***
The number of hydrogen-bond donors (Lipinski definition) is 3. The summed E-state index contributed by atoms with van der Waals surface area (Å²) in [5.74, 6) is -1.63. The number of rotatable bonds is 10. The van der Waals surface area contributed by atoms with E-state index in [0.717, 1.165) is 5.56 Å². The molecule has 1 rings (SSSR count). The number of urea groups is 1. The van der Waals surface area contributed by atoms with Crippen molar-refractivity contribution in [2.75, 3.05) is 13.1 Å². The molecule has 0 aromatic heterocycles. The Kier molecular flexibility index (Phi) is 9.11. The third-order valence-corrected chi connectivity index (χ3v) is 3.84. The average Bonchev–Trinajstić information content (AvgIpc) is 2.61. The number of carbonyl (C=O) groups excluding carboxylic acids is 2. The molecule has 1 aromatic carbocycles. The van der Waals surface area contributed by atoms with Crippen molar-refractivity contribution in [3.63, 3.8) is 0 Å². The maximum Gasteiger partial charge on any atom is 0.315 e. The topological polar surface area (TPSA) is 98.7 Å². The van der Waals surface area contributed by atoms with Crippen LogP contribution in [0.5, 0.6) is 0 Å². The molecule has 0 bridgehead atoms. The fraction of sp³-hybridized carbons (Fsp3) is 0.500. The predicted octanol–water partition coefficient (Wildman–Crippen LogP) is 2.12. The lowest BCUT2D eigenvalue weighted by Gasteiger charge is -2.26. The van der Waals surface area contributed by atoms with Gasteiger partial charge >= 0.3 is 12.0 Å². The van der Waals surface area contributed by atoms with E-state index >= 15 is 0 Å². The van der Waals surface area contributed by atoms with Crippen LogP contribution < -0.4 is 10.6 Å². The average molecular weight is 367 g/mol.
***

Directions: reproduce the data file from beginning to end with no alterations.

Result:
The number of hydrogen-bond donors (Lipinski definition) is 3. The summed E-state index contributed by atoms with van der Waals surface area (Å²) in [5.74, 6) is -1.63. The number of rotatable bonds is 10. The van der Waals surface area contributed by atoms with E-state index in [0.717, 1.165) is 5.56 Å². The molecule has 1 rings (SSSR count). The number of urea groups is 1. The van der Waals surface area contributed by atoms with Crippen molar-refractivity contribution in [2.75, 3.05) is 13.1 Å². The molecule has 0 aromatic heterocycles. The Kier molecular flexibility index (Phi) is 9.11. The third-order valence-corrected chi connectivity index (χ3v) is 3.84. The average Bonchev–Trinajstić information content (AvgIpc) is 2.61. The number of carbonyl (C=O) groups excluding carboxylic acids is 2. The molecule has 1 aromatic carbocycles. The van der Waals surface area contributed by atoms with Crippen molar-refractivity contribution in [3.63, 3.8) is 0 Å². The maximum Gasteiger partial charge on any atom is 0.315 e. The topological polar surface area (TPSA) is 98.7 Å². The van der Waals surface area contributed by atoms with Crippen LogP contribution in [0.5, 0.6) is 0 Å². The molecule has 0 bridgehead atoms. The fraction of sp³-hybridized carbons (Fsp3) is 0.500. The predicted octanol–water partition coefficient (Wildman–Crippen LogP) is 2.12. The lowest BCUT2D eigenvalue weighted by Gasteiger charge is -2.26. The van der Waals surface area contributed by atoms with Gasteiger partial charge >= 0.3 is 12.0 Å². The van der Waals surface area contributed by atoms with E-state index >= 15 is 0 Å². The van der Waals surface area contributed by atoms with Crippen LogP contribution < -0.4 is 10.6 Å². The average molecular weight is 367 g/mol.